TOLEDO, OHIO – U.S. Sen. Sherrod Brown (D-OH) praised the announcement of $19,980,930 in new Recovery Act funds that will support a pilot project aimed at converting waste biomass to clean diesel fuel. The funds were announced today in Toledo by U.S. Energy Secretary Steven Chu and Agriculture Secretary Tom Vilsack. Brown, who recently convened a clean energy and agriculture summit in Northwest Ohio, wrote to Chu in September urging him to allocate funding for the project.
“This will allow Ohio to continue to lead the nation in clean energy research and development,” Brown said. “This funding will help develop a clean source of fuel from waste feedstock. It is not only an investment in energy independence – it is an investment in rural America and job growth in the clean energy sector. By continuing to research, develop, and manufacture this sort of technology, we will make Ohio the Silicon Valley of Clean Energy Manufacturing.”
Awarded to Renewable Energy Institute International (REII), the funds will support a collaboration among REII, The University of Toledo, Midwest Terminals of Toledo, and Red Lion Bio-Energy. The funds will support a pilot project aimed at converting waste biomass and other agricultural resources into clean diesel.
In his Sep. 28 letter of support for the project, Brown said that he hopes the project will “make significant investments in our country’s renewable energy portfolio by reducing greenhouse gas emissions, decreasing the need for landfills and residue burning, increasing the manufacturing capability of biorefinery components and technology, and providing many jobs for Ohio and the nation.”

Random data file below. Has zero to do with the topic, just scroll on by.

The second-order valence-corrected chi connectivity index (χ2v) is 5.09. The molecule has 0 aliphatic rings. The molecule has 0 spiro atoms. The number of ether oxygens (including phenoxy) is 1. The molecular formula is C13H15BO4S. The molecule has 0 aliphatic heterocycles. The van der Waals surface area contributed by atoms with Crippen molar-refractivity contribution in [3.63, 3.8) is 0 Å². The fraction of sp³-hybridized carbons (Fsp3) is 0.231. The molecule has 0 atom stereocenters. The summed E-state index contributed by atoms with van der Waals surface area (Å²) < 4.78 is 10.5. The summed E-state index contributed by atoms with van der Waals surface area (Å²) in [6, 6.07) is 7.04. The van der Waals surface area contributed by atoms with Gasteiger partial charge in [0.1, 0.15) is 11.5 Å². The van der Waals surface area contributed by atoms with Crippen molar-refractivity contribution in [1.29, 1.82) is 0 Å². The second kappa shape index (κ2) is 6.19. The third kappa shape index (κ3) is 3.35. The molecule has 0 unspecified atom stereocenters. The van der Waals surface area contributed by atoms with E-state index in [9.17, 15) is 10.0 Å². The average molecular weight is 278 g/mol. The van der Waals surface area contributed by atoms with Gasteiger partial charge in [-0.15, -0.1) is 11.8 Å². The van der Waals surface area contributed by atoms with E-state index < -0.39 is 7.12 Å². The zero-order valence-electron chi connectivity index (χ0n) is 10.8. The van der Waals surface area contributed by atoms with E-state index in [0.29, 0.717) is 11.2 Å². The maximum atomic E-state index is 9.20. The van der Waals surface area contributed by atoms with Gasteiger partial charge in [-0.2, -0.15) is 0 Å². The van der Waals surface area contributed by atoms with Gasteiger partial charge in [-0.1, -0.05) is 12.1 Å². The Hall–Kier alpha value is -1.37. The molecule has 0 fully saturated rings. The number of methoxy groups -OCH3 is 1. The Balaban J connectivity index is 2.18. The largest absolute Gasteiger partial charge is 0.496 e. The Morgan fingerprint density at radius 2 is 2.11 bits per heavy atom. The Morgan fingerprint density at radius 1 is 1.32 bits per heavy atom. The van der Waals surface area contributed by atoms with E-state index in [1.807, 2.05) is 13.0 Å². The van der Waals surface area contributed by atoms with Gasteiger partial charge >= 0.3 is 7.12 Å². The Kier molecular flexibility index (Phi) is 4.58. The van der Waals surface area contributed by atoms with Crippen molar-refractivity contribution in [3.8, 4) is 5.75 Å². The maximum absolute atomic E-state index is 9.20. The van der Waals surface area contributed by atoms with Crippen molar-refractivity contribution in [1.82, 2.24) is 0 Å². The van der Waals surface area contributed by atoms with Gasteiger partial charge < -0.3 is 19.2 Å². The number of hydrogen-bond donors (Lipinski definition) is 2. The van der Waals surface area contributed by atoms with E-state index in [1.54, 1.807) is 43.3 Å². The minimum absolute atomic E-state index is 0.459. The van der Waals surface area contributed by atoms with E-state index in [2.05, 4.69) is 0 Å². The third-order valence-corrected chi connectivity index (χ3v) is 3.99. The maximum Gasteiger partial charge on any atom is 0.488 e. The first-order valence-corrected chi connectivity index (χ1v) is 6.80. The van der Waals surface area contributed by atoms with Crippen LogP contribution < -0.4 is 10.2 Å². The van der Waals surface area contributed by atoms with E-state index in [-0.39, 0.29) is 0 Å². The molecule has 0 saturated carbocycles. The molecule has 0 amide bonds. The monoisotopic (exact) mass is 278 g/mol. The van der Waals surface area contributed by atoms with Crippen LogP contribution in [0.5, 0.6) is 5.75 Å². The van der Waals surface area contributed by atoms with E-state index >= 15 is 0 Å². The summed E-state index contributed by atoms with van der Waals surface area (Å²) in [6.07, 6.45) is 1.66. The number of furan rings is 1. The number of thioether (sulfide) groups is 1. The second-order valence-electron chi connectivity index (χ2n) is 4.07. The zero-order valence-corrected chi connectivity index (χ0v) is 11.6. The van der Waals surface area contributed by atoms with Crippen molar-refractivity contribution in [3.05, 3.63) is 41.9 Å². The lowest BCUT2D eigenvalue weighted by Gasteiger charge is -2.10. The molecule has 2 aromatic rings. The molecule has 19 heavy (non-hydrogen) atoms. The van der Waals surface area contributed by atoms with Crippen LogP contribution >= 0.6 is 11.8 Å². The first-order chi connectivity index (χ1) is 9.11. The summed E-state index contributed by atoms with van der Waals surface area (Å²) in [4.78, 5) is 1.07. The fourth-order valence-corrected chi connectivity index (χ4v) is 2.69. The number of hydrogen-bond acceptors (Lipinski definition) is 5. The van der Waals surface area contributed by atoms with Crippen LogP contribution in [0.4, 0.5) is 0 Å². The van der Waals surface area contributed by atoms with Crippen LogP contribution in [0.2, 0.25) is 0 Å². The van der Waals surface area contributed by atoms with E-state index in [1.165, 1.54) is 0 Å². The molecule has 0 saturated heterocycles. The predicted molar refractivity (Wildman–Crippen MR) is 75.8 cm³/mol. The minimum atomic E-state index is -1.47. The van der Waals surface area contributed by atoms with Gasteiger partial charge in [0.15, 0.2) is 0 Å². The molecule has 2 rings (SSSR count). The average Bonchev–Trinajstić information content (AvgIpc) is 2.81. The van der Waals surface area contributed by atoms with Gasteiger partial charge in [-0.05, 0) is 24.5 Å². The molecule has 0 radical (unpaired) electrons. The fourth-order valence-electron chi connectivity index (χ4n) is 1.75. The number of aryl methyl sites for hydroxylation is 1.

Brown also pointed to Northwest Ohio’s leadership in clean energy when writing to Chu: “Northwest Ohio has already established itself as a world-class leader in renewable energy research and deployment.”
The project in Toledo is one of 19 biorefinery projects announced today receiving a share of $564 million in Recovery Act funding. The projects are intended to lay the foundation for full commercial-scale development of a biomass industry in the U.S. and to reduce fossil fuel consumption by displacing petroleum with clean sources of energy.
In August, Brown hosted a Summit on Clean Energy and Agriculture at Owens Community College. Along with the Ohio Corn Growers Association and the American Farmland Trust, Brown convened the summit to explore how investments in clean energy can benefit Ohio’s agriculture industry.
Recently described as “Congress’ leading proponent of American manufacturing,” Brown has been working with his colleagues to promote American manufacturing and create jobs through investments in clean energy. Working to position Ohio as the Silicon Valley of Clean Energy Manufacturing, Brown introduced the Investments for Manufacturing Progress and Clean Technology (IMPACT) Act of 2009, which would create a $30 billion Manufacturing Revolving Loan Fund to help small and mid-sized manufacturers improve energy efficiency, retool for the clean energy industry, and expand our nation’s clean energy manufacturing operations. The bill is estimated to have the potential to generate more than $100 billion in revenue for clean energy businesses and create 680,000 direct manufacturing jobs and nearly two million indirect jobs over five years.